Pay-outs for Covid vaccine injuries exceed £20million amid calls to boost 'outdated' compensation fee to almost £200,000 (and more than 360 claims were rejected because of cruel loophole)

 READ MORE: AstraZeneca Covid vaccine victim left unable to walk after jab

Britons who suffered severe side effects from the Covid vaccine have been paid £20million by the Government, MailOnline can reveal.

Data acquired under the Freedom of Information Act shows 168 people have been told they are eligible for the Vaccine Damage Payment — a £120,000 tax-free sum — due to injuries from a Covid jab.

Almost all of these are related the AstraZeneca vaccine, which triggered a blood clotting complication that was so rare it was missed in original clinical trials.

Another 592 claims are waiting for an outcome, meaning the bill could rise closer to the £100million mark, if they are accepted.

Data acquired under the Freedom of Information Act shows 168 people have been told they are eligible for the Vaccine Damage Payment, a £120,000 tax-free sum, due to injuries from a Covid jab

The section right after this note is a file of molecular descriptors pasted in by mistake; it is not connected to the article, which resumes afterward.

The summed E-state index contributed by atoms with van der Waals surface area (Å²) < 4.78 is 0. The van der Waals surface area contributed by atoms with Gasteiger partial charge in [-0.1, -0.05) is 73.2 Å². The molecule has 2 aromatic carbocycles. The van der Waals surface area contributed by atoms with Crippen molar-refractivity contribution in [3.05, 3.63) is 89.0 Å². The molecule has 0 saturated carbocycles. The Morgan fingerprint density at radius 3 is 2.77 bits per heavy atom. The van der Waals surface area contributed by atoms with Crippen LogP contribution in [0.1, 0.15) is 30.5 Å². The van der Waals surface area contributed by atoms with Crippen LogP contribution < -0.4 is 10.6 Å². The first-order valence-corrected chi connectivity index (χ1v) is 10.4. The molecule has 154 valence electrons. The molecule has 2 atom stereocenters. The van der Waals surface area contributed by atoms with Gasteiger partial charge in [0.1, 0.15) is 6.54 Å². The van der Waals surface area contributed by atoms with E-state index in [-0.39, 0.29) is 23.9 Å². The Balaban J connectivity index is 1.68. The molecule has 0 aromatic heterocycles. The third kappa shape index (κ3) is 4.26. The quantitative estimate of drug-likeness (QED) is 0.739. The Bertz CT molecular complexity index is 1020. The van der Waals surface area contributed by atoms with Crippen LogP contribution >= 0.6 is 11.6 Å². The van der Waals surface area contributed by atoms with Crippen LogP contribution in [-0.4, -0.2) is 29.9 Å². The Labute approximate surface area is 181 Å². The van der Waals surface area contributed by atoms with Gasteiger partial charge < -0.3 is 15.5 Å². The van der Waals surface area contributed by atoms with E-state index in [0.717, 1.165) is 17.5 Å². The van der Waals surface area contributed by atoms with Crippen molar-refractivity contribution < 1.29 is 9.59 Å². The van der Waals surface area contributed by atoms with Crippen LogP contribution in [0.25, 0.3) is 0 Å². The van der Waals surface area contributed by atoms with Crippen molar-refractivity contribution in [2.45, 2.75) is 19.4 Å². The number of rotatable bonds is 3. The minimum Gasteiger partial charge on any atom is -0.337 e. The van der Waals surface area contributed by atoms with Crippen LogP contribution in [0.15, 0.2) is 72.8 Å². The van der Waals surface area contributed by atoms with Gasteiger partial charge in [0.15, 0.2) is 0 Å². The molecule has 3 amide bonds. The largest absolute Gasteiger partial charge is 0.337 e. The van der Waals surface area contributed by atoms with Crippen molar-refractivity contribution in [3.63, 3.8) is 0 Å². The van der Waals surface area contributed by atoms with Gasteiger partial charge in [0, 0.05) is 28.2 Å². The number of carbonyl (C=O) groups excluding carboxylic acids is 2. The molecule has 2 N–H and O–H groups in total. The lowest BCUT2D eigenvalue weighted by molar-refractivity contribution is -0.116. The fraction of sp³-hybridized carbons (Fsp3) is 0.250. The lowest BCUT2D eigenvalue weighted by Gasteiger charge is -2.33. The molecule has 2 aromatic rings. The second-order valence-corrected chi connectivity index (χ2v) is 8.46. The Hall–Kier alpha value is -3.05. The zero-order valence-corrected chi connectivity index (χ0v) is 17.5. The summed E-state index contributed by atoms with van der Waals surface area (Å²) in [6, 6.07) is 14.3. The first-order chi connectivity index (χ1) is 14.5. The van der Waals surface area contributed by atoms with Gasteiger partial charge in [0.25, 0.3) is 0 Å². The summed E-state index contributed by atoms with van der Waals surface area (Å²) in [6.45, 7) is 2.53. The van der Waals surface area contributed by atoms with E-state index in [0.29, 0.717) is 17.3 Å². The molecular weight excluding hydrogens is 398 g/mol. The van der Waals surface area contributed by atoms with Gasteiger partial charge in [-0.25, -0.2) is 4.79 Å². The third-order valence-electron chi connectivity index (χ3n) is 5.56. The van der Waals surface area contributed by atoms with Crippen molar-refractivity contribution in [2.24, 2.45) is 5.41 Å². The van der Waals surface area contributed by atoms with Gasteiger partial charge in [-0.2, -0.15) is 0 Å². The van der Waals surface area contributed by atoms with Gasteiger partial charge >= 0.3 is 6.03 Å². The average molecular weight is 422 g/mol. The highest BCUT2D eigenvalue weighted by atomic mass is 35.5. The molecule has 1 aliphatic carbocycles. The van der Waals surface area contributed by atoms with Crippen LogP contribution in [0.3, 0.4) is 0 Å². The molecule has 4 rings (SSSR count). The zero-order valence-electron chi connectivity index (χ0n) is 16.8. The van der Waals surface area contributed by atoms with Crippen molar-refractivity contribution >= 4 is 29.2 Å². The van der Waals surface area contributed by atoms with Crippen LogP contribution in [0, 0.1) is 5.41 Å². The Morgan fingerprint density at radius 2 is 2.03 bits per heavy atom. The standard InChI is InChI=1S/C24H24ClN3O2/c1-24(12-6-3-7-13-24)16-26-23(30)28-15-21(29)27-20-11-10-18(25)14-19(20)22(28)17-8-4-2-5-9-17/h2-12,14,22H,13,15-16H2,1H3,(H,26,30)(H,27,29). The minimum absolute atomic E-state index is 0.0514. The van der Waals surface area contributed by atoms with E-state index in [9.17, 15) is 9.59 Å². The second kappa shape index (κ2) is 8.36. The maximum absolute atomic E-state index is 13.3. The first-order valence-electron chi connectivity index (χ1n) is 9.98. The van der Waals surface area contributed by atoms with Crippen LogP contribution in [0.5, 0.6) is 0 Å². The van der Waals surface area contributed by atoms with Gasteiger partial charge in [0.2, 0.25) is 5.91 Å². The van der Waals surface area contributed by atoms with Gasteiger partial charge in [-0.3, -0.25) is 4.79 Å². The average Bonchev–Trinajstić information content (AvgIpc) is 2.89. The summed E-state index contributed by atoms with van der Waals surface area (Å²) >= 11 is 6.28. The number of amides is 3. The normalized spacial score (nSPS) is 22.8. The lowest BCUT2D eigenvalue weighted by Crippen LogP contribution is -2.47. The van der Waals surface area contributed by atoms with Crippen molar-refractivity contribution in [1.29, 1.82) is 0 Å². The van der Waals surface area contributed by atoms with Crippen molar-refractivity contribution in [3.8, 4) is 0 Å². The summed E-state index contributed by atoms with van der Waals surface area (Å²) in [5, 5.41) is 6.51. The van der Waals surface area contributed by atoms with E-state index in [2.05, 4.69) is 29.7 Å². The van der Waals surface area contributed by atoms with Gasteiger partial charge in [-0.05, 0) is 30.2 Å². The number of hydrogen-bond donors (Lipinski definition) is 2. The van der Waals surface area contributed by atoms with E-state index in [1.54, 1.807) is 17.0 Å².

Data acquired under the Freedom of Information Act shows 168 people have been told they are eligible for the Vaccine Damage Payment, a £120,000 tax-free sum, due to injuries from a Covid jab

The majority of claims under the vaccine injury scheme relate to the AstraZeneca jab

The majority of claims under the vaccine injury scheme relate to the AstraZeneca jab

In some patients, the AstraZeneca jab triggered a blood clotting complication that was so rare it was missed in original clinical trials

In some patients, the AstraZeneca jab triggered a blood clotting complication that was so rare it was missed in original clinical trials

More than 11,000 claims had been made by April this year — double the number submitted in the previous year.

However, the vast majority have been rejected.

While some were due to victims being unable to be prove their injuries were caused by a vaccine, at least 324 applicants were told it was because their injury did not meet a 60 per cent severe disability threshold.